On the heels of the Summit on Children, Gillum launched four community-led task forces as part of his Family First Agenda; these task forces, which Gillum introduced at the Summit, examine: Improved Quality and Affordable Child Care, Family Friendly Workplaces and Culture, Greater Community Investments in Children and Families, and Resources and Training for Parents and Families.[29] Gillum stressed that investments in early childhood education have been proven to return six dollars for every one dollar invested; this is due to lowering community costs on those children as they grow older.[30]

In May 2015, Gillum launched a 1,000 Mentors Initiative, which aimed to recruit 1,000 men and women from diverse backgrounds to increase youth mentoring opportunities in Tallahassee, and help youth in need.[31] Also in May 2015, Gillum, in partnership with several local and national organizations, orchestrated the Tallahassee Future Leaders Academy (TFLA), a summer jobs program which employed over 100 youths throughout city government.[32] Gillum summarized the importance of a program like the TFLA in a July Op-ed, in which he highlighted how similar summer jobs programs from around the country have been shown to reduce arrests for violent crime, reduce youth mortality rates, and increase the likelihood of college attendance.[33]

In response to an increase in shootings, Gillum and the Tallahassee Police Department worked with community organizations to implement Operation Safe Neighborhoods in 2015.[34][35] This initiative called for an increase in law enforcement visibility and capacity; strengthening strategic partnerships and community programs/opportunities; and enhancing community engagement and response, through the implementation of a community watch program called, Neighbors on the Block.[36]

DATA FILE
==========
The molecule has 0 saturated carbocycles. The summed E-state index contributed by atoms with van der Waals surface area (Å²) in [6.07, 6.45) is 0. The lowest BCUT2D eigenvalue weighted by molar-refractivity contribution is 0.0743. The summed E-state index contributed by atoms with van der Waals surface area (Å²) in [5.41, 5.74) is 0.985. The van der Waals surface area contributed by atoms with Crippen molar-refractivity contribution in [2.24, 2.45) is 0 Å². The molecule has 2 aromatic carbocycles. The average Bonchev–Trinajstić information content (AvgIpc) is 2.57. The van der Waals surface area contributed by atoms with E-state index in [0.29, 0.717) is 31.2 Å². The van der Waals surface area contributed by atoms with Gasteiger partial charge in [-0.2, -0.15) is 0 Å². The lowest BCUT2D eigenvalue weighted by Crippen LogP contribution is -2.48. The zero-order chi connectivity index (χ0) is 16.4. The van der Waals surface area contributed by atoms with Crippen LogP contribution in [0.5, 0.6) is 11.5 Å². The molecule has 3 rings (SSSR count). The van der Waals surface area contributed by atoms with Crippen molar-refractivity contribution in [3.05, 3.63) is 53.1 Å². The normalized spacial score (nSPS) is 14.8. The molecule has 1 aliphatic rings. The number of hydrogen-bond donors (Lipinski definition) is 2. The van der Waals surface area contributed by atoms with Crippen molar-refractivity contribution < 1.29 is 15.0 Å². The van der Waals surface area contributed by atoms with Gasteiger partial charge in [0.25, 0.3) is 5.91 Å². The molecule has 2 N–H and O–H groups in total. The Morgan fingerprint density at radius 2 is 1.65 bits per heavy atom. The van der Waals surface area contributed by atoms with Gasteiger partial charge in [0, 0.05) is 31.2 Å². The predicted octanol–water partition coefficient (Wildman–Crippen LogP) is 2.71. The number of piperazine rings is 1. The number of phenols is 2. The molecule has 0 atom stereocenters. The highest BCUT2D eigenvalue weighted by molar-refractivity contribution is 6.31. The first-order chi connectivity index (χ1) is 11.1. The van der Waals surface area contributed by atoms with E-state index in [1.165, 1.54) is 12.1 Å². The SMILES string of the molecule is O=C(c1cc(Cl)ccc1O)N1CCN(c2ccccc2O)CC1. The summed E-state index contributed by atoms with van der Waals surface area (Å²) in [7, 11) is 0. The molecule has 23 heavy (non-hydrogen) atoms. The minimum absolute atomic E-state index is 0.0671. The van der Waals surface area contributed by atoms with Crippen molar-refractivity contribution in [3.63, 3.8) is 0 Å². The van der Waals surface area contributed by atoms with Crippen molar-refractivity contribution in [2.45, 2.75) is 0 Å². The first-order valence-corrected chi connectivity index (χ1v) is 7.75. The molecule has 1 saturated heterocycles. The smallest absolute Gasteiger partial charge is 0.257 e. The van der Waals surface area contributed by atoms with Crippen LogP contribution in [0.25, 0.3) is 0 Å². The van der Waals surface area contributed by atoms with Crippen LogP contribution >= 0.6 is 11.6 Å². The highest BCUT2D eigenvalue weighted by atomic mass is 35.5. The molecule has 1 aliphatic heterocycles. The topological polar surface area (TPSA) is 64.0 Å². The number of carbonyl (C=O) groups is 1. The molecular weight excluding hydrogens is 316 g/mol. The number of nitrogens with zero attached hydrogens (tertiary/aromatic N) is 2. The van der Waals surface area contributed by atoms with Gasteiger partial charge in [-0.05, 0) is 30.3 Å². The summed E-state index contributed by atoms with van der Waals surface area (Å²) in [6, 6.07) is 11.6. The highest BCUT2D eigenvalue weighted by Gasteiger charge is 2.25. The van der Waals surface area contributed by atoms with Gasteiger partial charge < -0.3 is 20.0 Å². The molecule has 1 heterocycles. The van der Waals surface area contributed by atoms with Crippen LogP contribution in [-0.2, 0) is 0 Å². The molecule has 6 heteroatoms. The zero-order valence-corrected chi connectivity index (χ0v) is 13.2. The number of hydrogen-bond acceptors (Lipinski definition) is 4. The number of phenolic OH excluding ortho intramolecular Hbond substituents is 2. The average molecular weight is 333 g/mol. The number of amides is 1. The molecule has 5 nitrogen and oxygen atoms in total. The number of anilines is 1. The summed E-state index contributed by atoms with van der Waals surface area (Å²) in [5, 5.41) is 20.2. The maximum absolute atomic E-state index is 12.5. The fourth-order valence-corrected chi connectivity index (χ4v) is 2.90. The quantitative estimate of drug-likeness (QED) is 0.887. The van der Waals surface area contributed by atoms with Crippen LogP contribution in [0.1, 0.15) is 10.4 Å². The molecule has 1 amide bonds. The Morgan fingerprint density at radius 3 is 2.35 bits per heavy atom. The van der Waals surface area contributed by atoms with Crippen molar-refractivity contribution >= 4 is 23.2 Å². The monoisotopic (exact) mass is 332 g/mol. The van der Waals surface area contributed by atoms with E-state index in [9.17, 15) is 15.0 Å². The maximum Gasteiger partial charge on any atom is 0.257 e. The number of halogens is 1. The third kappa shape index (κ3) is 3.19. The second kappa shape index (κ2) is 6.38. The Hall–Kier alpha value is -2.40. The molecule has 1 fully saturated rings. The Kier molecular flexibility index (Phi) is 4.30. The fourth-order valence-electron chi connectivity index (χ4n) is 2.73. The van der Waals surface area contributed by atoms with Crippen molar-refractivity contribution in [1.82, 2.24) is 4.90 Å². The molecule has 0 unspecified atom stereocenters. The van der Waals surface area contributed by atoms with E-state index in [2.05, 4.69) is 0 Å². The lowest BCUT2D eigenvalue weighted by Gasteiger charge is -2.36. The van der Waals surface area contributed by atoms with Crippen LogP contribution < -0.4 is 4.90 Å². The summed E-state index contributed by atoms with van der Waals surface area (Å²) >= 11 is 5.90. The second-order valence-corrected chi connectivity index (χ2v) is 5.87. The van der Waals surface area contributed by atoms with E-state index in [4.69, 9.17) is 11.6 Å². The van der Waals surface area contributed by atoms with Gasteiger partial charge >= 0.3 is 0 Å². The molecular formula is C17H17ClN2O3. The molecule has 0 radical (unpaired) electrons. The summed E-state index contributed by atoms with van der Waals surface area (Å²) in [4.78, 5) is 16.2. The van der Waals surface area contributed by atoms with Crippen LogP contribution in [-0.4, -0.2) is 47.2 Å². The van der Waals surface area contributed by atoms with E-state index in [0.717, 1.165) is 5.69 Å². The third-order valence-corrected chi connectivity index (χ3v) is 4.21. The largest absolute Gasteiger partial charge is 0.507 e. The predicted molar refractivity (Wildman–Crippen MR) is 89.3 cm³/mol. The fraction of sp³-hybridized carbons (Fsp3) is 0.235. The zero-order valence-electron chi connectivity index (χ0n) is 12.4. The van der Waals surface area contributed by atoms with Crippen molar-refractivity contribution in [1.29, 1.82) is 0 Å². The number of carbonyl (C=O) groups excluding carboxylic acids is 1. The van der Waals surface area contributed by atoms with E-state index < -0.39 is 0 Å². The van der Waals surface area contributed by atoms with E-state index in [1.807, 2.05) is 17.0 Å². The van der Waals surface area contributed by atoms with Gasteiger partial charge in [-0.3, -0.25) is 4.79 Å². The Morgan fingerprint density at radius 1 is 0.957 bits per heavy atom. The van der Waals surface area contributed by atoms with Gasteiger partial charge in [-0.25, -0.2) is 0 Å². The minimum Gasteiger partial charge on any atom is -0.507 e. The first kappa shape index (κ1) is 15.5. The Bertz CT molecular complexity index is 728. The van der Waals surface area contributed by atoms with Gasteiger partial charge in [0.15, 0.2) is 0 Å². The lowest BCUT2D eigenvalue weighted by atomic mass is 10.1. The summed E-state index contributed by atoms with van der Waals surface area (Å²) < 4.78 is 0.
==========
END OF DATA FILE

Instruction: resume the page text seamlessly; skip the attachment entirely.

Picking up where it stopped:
In October 2015, more than 400 strangers gathered around a 350-foot-long table in downtown Tallahassee to participate in the launch of The Longest Table, an annual initiative aiming to use the dinner table as a medium for generating meaningful conversation among people of diverse ethnic, religious, and political backgrounds. Organized by the Office of the Mayor and spearheaded by Community Engagement Director Jamie Van Pelt, the project won a $57,250 grant from the Knight Cities Challenge via the Knight Foundation.[37]

Corruption and misuse investigations[edit]

In February 2017, Gillum apologized after the Tallahassee Democrat reported that his government office had been used to send emails through web-based software purchased from NGP VAN, a company that provides technology to Democratic and progressive campaigns.[38] An investigation into the emails started after Paul Henry, a retired state trooper from Monticello, wrote State Attorney Jack Campbell in March to allege Gillum committed grand theft and official misconduct by paying for the software with city funds when he believed they served no public purpose. Gillum reimbursed the city for the $5,082.45 cost of the software on March 2, 2017.[39] In August 2017, a Leon County grand jury declined to indict Gillum personally due to lack of evidence of criminal wrongdoing.[39]

During his mayoral campaign in 2014, Gillum faced allegations of misconduct after hiring private equity investor Adam Corey as the treasurer. Corey is an investor in The Edison, a restaurant that received taxpayer money from the city to help with the Cascades Park development project. During a Federal Bureau of Investigation (FBI) investigation into the matter, city officials stated that Gillum's vote did not constitute a conflict of interest[6] and Gillum cut ties with Corey.[40]

According to text messages uncovered by the Tampa Bay Times, Gillum accepted tickets to the Broadway musical Hamilton from his brother, Marcus Gillum, who got them through an undercover FBI agent conducting a corruption investigation. The agent was posing as a real estate developer.[41] Gillum responded to the Tampa Bay Times story, "These messages only confirm what we have said all along. We did go to see Hamilton. I did get my ticket to Hamilton from my brother. At the time, we believed that they were reserved by friends of Adam's, Mike Miller. And when I got there after work, got my ticket, we went in there and saw it, assumed my brother paid for it, and so far as I know, that was the deal."[41]